Obama stresses US partnership with Islam

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Barack Obama marked his first visit to a Muslim nation as US president today with a declaration that the US "is not at war with Islam".

Addressing the Turkish parliament, Mr Obama called the country an important ally in many areas, including the fight against terrorism.

He devoted much of his speech to urging a greater bond between Americans and Muslims, portraying terrorist groups such as al-Qa'ida as extremists who did not represent the vast majority of Muslims.

"Let me say this as clearly as I can," Mr Obama said. "The United States is not at war with Islam. In fact, our partnership with the Muslim world is critical in rolling back a fringe ideology that people of all faiths reject."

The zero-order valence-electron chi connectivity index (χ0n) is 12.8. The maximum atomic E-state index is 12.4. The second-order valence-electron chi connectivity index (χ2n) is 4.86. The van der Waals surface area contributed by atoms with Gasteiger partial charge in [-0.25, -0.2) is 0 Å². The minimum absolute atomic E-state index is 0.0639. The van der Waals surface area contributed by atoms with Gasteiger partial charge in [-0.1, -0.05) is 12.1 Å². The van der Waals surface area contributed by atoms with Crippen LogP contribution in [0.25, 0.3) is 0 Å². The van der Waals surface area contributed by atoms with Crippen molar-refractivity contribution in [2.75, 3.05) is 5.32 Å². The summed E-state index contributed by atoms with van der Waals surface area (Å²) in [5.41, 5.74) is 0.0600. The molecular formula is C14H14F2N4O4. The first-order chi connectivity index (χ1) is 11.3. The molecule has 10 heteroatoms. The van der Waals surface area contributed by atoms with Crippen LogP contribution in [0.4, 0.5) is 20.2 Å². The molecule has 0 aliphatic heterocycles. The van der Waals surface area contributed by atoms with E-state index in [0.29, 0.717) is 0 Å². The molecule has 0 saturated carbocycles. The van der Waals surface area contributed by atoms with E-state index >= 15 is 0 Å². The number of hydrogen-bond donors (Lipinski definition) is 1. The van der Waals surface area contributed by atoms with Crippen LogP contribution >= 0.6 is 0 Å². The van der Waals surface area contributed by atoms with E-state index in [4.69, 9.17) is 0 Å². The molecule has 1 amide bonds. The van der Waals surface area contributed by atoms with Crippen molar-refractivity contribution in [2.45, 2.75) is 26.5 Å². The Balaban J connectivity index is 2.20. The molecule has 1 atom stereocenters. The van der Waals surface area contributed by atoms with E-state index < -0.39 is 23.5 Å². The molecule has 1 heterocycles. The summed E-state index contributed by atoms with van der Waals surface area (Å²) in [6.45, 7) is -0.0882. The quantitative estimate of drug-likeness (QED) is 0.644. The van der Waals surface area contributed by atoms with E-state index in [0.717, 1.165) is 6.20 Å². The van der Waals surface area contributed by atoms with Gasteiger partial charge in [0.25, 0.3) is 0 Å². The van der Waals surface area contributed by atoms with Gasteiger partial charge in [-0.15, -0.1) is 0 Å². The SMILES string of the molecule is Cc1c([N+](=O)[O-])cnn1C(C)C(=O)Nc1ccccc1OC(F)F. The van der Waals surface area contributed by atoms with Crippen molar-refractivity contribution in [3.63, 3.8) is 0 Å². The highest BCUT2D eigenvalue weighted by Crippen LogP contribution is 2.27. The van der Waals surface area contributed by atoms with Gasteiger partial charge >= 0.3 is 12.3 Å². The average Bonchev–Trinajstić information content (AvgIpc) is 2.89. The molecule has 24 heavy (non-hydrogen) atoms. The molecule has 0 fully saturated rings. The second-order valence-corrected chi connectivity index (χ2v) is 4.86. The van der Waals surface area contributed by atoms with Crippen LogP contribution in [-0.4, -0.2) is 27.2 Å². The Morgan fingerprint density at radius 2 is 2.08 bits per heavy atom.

Al Jazeera and Al Arabiyia, two of the biggest Arabic satellite channels, carried Mr Obama's speech live.

Mr Obama acknowledged in his speech that relations between the United States and the Muslim world have been strained.

In fact, Mr Obama said, the partnership between the US and the Muslim world was critical in rolling back what he called a fringe ideology that people of all faiths reject.

"America's relationship with the Muslim world cannot and will not be based on opposition to al Qaida," he said. "We seek broad engagement based upon mutual interests and mutual respect."

"We will convey our deep appreciation for the Islamic faith, which has done so much over so many centuries to shape the world for the better, including my own country," Mr Obama said.

Mr Obama also said, to a round of applause, that the United States supports Turkey becoming a member of the European Union.